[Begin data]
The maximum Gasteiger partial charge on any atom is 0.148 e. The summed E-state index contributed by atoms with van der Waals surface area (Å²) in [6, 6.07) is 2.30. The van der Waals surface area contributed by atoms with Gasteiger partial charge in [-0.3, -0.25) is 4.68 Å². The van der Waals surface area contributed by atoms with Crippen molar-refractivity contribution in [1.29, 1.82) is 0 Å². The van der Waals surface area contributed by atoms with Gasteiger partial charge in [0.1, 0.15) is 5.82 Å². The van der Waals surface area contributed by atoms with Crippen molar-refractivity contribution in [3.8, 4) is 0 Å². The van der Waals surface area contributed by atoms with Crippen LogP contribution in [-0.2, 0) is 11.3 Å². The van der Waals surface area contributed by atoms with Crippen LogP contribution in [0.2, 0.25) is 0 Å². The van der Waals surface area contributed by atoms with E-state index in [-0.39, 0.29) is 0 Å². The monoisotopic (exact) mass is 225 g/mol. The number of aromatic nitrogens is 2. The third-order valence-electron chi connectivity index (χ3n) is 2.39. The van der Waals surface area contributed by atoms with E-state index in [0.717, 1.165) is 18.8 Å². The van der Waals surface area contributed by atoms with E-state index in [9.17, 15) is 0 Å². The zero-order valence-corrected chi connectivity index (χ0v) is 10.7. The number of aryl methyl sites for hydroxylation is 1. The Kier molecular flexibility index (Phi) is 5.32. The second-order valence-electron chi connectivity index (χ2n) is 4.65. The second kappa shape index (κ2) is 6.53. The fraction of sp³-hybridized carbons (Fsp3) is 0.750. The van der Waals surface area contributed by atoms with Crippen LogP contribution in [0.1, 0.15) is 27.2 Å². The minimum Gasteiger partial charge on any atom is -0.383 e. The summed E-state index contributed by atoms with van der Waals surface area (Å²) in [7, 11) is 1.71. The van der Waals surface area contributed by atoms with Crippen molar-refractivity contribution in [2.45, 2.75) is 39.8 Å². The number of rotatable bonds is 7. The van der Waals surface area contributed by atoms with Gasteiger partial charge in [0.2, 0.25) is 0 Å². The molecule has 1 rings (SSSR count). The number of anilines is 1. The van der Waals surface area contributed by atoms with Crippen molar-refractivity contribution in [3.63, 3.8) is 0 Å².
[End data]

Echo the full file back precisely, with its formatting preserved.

The maximum Gasteiger partial charge on any atom is 0.148 e. The summed E-state index contributed by atoms with van der Waals surface area (Å²) in [6, 6.07) is 2.30. The van der Waals surface area contributed by atoms with Gasteiger partial charge in [-0.3, -0.25) is 4.68 Å². The van der Waals surface area contributed by atoms with Crippen molar-refractivity contribution in [1.29, 1.82) is 0 Å². The van der Waals surface area contributed by atoms with Gasteiger partial charge in [0.1, 0.15) is 5.82 Å². The van der Waals surface area contributed by atoms with Crippen molar-refractivity contribution in [3.8, 4) is 0 Å². The van der Waals surface area contributed by atoms with Crippen LogP contribution in [-0.2, 0) is 11.3 Å². The van der Waals surface area contributed by atoms with Crippen LogP contribution in [0.2, 0.25) is 0 Å². The van der Waals surface area contributed by atoms with E-state index in [-0.39, 0.29) is 0 Å². The monoisotopic (exact) mass is 225 g/mol. The number of aromatic nitrogens is 2. The third-order valence-electron chi connectivity index (χ3n) is 2.39. The van der Waals surface area contributed by atoms with E-state index in [0.717, 1.165) is 18.8 Å². The van der Waals surface area contributed by atoms with E-state index in [9.17, 15) is 0 Å². The zero-order valence-corrected chi connectivity index (χ0v) is 10.7. The number of aryl methyl sites for hydroxylation is 1. The Kier molecular flexibility index (Phi) is 5.32. The second-order valence-electron chi connectivity index (χ2n) is 4.65. The second kappa shape index (κ2) is 6.53. The fraction of sp³-hybridized carbons (Fsp3) is 0.750. The van der Waals surface area contributed by atoms with Crippen LogP contribution in [0.1, 0.15) is 27.2 Å². The minimum Gasteiger partial charge on any atom is -0.383 e. The summed E-state index contributed by atoms with van der Waals surface area (Å²) in [7, 11) is 1.71. The van der Waals surface area contributed by atoms with Crippen molar-refractivity contribution in [2.45, 2.75) is 39.8 Å². The number of rotatable bonds is 7. The van der Waals surface area contributed by atoms with Gasteiger partial charge in [0.2, 0.25) is 0 Å². The molecule has 1 rings (SSSR count). The number of anilines is 1. The van der Waals surface area contributed by atoms with Crippen molar-refractivity contribution in [3.63, 3.8) is 0 Å².